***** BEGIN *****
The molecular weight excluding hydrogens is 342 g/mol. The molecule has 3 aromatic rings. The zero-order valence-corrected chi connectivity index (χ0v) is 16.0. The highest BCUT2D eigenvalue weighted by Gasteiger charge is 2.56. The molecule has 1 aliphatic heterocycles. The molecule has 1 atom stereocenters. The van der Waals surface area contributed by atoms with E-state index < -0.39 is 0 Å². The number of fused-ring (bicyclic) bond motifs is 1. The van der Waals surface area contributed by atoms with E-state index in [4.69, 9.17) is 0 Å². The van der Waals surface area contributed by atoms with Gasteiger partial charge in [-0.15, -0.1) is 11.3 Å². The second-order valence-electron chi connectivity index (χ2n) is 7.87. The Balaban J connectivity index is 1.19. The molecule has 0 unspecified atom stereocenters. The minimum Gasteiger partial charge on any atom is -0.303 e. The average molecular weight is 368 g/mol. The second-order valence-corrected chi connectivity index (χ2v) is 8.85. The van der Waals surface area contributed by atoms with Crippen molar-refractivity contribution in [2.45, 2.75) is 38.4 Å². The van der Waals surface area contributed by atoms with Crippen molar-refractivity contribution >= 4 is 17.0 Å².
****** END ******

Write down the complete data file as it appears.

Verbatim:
The molecular weight excluding hydrogens is 342 g/mol. The molecule has 3 aromatic rings. The zero-order valence-corrected chi connectivity index (χ0v) is 16.0. The highest BCUT2D eigenvalue weighted by Gasteiger charge is 2.56. The molecule has 1 aliphatic heterocycles. The molecule has 1 atom stereocenters. The van der Waals surface area contributed by atoms with E-state index < -0.39 is 0 Å². The number of fused-ring (bicyclic) bond motifs is 1. The van der Waals surface area contributed by atoms with E-state index in [4.69, 9.17) is 0 Å². The van der Waals surface area contributed by atoms with Gasteiger partial charge in [-0.15, -0.1) is 11.3 Å². The second-order valence-electron chi connectivity index (χ2n) is 7.87. The Balaban J connectivity index is 1.19. The molecule has 0 unspecified atom stereocenters. The minimum Gasteiger partial charge on any atom is -0.303 e. The average molecular weight is 368 g/mol. The second-order valence-corrected chi connectivity index (χ2v) is 8.85. The van der Waals surface area contributed by atoms with Crippen molar-refractivity contribution in [2.45, 2.75) is 38.4 Å². The van der Waals surface area contributed by atoms with Crippen molar-refractivity contribution >= 4 is 17.0 Å².